Patriots lineman Kaczur cooperates with DEA following arrest
New England Patriots offensive lineman Nick Kaczur was arrested in April for illegal possession of the powerful painkiller oxycodone and cooperated with federal agents in a sting of his alleged supplier, an attorney said.
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According to Bernard Grossberg, the attorney for alleged dealer Daniel Ekasala, Kaczur wore a wire to help agents build the case against Ekasala.
The Boston Globe, citing Grossberg, a federal affidavit and two sources who had been briefed on the investigation, first reported the story.
A Drug Enforcement Administration agent said in an affadavit that a cooperating witness -- whose name was not revealed -- wore a recording device during three drug buys in May in southeastern Massachusetts. In each of the deals, the witness bought 100 OxyContin pills from Ekasala for $3,900 in cash, the agent wrote.
Grossberg said Kaczur, 28, told investigators he had been purchasing hundreds of oxycodone pills from the man since November 2007, according to the report.
Ekasala, 34, was indicted by a federal grand jury Tuesday on three counts of possession of oxycodone with intent to distribute. He remains free on an unsecured bond of $10,000 after pleading not guilty Wednesday in U.S. District Court to three counts of possession of oxycodone with intent to distribute.
On Tuesday, Kaczur denied taking part in a federal investigation or buying drugs and said he was not familiar with Ekasala, the Globe reported.
"I don't know what you're talking about, bro," Kaczur said on the front porch of his Attleboro, Mass., home, according to the Globe. "I don't know where this is coming from. I don't know what you are talking about."
According to a six-page affidavit filed by the DEA agent, the unnamed cooperating witness -- a buyer who was reaching out to the alleged dealer by text message -- met with the dealer to exchange cash for drugs.
Grossberg and two other people briefed on the investigation, speaking on the condition of anonymity, said Kaczur was the cooperating witness in the case.
New York State Police said Kaczur was charged with criminal possession of a controlled substance in the seventh degree, a misdemeanor, following an April 27 traffic stop on the New York State Thruway.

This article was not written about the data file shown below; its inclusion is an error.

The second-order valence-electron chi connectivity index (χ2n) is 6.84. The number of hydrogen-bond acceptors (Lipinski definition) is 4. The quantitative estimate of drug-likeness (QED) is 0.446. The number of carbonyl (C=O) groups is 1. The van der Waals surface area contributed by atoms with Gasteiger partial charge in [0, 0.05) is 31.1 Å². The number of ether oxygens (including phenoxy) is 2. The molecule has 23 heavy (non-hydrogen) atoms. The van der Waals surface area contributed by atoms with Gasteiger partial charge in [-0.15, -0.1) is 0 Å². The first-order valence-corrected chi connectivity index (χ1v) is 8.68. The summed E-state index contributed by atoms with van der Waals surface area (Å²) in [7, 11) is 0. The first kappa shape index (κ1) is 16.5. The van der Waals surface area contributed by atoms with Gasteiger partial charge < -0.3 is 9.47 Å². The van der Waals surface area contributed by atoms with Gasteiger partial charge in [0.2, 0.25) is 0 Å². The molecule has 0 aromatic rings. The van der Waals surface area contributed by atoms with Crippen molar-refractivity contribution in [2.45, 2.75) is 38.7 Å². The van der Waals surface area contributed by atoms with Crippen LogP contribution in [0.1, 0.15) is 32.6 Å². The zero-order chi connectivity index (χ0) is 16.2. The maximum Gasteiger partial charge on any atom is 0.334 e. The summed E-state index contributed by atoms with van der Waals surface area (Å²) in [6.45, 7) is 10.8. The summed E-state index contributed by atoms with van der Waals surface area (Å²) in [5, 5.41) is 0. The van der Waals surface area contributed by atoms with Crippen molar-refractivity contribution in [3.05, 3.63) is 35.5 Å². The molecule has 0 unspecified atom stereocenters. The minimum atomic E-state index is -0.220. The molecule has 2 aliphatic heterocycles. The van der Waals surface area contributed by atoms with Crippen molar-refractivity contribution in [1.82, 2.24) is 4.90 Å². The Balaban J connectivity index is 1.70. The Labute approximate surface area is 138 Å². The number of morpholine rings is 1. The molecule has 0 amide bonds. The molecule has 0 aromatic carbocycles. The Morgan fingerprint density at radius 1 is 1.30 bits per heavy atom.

Kaczur had been pulled over for speeding in Whitestown, N.Y., when police discovered a "small amount of controlled substance for which he did not have a prescription," a substance identified as oxycodone, N.Y. State Police Sgt. Kern Swoboda said.
Swoboda did not know the current status of Kaczur's case in New York.
Patriots spokesman Stacey James declined to comment on Kaczur, according to the report. "We're deferring all questions on this matter to the appropriate law enforcement officials," he said.
Kaczur's agent, Vance Malinovic, said he was not prepared to comment on the case, according to The Globe.
NFL spokesman Greg Aiello also declined to speak directly to the case, according to the report. "It's a law enforcement matter, and any questions should be directed to the appropriate law enforcement agencies," he said.
The NFL does not test for oxycodone but does prohibit the misuse of prescription drugs.
Grossberg said Ekasala, an unemployed construction worker and father of 2-year-old twins, has also been asked by federal agents to cooperate, but has repeatedly refused. He said Ekasala was "an extremely reluctant participant and was somewhat enamored of being friendly with or having contact with a professional athlete," according to the report.
"My client was always sympathetic to Mr. Kaczur and suggested to him many times, as the text messages will show, that Kaczur ought not to be doing what he was doing," Grossberg said, according to the newspaper. "Professional athletes in this country are treated like royalty, and royalty sometimes abuses the people they come in contact with, and I think that's what happened to Ekasala."
But assistant U.S. Attorney Brian T. Kelly, while declining to comment on the investigation or Kaczur's role as a cooperating witness, said he didn't buy Grossberg's explanation of how Ekasala came to become a drug supplier.
"The crazy fan defense doesn't seem real plausible, but it will be up to a jury to decide," Kelly said, according to the report.
Kaczur, 6 feet 4 and 315 pounds, started 15 games last year at right tackle, protecting New England star quarterback Tom Brady during the Patriots' undefeated regular season. Originally from Brantford, Ontario, Kazcur was drafted by the Patriots in 2005 after playing four years at Toledo, where he was the first player in school history to make the All-Mid American Conference team in four seasons.
Kaczur, who has started 35 games for the Patriots over three seasons, missed the team's final regular season game Dec. 29 with a foot injury. He also was out for several games early in the 2006 season because of a shoulder injury.Information from the Associated Press was used in this report.
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